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JACKDAW controls epidermal patterning in the Arabidopsis root meristem through a non-cell-autonomous mechanism

Hassan, Hala, Scheres, Ben and Blilou, Ikram 2010. JACKDAW controls epidermal patterning in the Arabidopsis root meristem through a non-cell-autonomous mechanism. Development 137 (9) , pp. 1523-1529. 10.1242/dev.048777

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In Arabidopsis, specification of the hair and non-hair epidermal cell types is position dependent, in that hair cells arise over clefts in the underlying cortical cell layer. Epidermal patterning is determined by a network of transcriptional regulators that respond to an as yet unknown cue from underlying tissues. Previously, we showed that JACKDAW (JKD), a zinc finger protein, localizes in the quiescent centre and the ground tissue, and regulates tissue boundaries and asymmetric cell division by delimiting SHORT-ROOT movement. Here, we provide evidence that JKD controls position-dependent signals that regulate epidermal-cell-type patterning. JKD is required for appropriately patterned expression of the epidermal cell fate regulators GLABRA2, CAPRICE and WEREWOLF. Genetic interaction studies indicate that JKD operates upstream of the epidermal patterning network in a SCRAMBLED (SCM)-dependent fashion after embryogenesis, but acts independent of SCM in embryogenesis. Tissue-specific induction experiments indicate non-cell-autonomous action of JKD from the underlying cortex cell layer to specify epidermal cell fate. Our findings are consistent with a model where JKD induces a signal in every cortex cell that is more abundant in the hair cell position owing to the larger surface contact of cells located over a cleft.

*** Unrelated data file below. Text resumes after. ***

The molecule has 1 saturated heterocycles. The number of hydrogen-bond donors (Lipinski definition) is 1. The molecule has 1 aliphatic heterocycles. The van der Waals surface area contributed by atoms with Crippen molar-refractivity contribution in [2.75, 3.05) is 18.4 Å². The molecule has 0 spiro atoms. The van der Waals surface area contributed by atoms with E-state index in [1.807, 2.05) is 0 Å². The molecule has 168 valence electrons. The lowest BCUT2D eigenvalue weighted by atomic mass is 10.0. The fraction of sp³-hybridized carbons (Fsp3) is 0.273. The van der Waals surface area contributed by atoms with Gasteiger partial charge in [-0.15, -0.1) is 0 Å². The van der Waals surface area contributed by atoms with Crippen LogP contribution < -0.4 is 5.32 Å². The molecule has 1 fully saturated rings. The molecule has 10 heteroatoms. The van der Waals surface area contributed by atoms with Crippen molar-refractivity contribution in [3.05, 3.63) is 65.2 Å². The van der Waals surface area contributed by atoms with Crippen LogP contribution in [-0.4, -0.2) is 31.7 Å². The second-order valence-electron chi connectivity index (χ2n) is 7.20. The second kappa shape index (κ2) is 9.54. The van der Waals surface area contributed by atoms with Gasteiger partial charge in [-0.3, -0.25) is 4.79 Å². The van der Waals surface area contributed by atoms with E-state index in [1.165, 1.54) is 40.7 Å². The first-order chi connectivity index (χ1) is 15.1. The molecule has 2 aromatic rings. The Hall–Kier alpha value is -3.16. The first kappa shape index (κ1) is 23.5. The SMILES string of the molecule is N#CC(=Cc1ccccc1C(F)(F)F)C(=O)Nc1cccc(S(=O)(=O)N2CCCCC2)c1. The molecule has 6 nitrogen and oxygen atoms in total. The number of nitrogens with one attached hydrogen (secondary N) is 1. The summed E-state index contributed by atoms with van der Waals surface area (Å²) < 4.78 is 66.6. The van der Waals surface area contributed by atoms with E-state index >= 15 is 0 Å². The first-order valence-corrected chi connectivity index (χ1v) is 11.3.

Item Type: Article
Date Type: Publication
Status: Published
Schools: Biosciences
Subjects: Q Science > QH Natural history > QH301 Biology
Q Science > QK Botany
Uncontrolled Keywords: Epidermal patterning; Position-dependent signals; Root hairs; Arabidopsis
Publisher: The Company of Biologists
ISSN: 0950-1991
Last Modified: 16 Jan 2019 21:11

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